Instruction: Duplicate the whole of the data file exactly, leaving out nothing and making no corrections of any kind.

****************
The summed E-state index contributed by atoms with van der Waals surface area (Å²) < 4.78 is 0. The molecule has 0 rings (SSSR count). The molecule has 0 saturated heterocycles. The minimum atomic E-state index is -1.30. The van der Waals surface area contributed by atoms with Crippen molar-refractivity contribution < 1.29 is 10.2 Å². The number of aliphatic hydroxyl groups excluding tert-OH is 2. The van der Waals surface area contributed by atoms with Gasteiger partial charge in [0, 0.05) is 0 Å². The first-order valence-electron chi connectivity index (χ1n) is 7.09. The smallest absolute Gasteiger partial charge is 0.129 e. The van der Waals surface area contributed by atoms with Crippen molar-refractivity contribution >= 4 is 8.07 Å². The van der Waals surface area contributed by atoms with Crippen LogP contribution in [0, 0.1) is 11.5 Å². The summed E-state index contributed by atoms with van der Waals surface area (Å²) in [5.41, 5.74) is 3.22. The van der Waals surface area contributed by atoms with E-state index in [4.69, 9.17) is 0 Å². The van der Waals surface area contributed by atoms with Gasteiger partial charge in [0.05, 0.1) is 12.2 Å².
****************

The summed E-state index contributed by atoms with van der Waals surface area (Å²) < 4.78 is 0. The molecule has 0 rings (SSSR count). The molecule has 0 saturated heterocycles. The minimum atomic E-state index is -1.30. The van der Waals surface area contributed by atoms with Crippen molar-refractivity contribution < 1.29 is 10.2 Å². The number of aliphatic hydroxyl groups excluding tert-OH is 2. The van der Waals surface area contributed by atoms with Gasteiger partial charge in [0, 0.05) is 0 Å². The first-order valence-electron chi connectivity index (χ1n) is 7.09. The smallest absolute Gasteiger partial charge is 0.129 e. The van der Waals surface area contributed by atoms with Crippen molar-refractivity contribution >= 4 is 8.07 Å². The van der Waals surface area contributed by atoms with Crippen LogP contribution in [0, 0.1) is 11.5 Å². The summed E-state index contributed by atoms with van der Waals surface area (Å²) in [5.41, 5.74) is 3.22. The van der Waals surface area contributed by atoms with E-state index in [4.69, 9.17) is 0 Å². The van der Waals surface area contributed by atoms with Gasteiger partial charge in [0.05, 0.1) is 12.2 Å².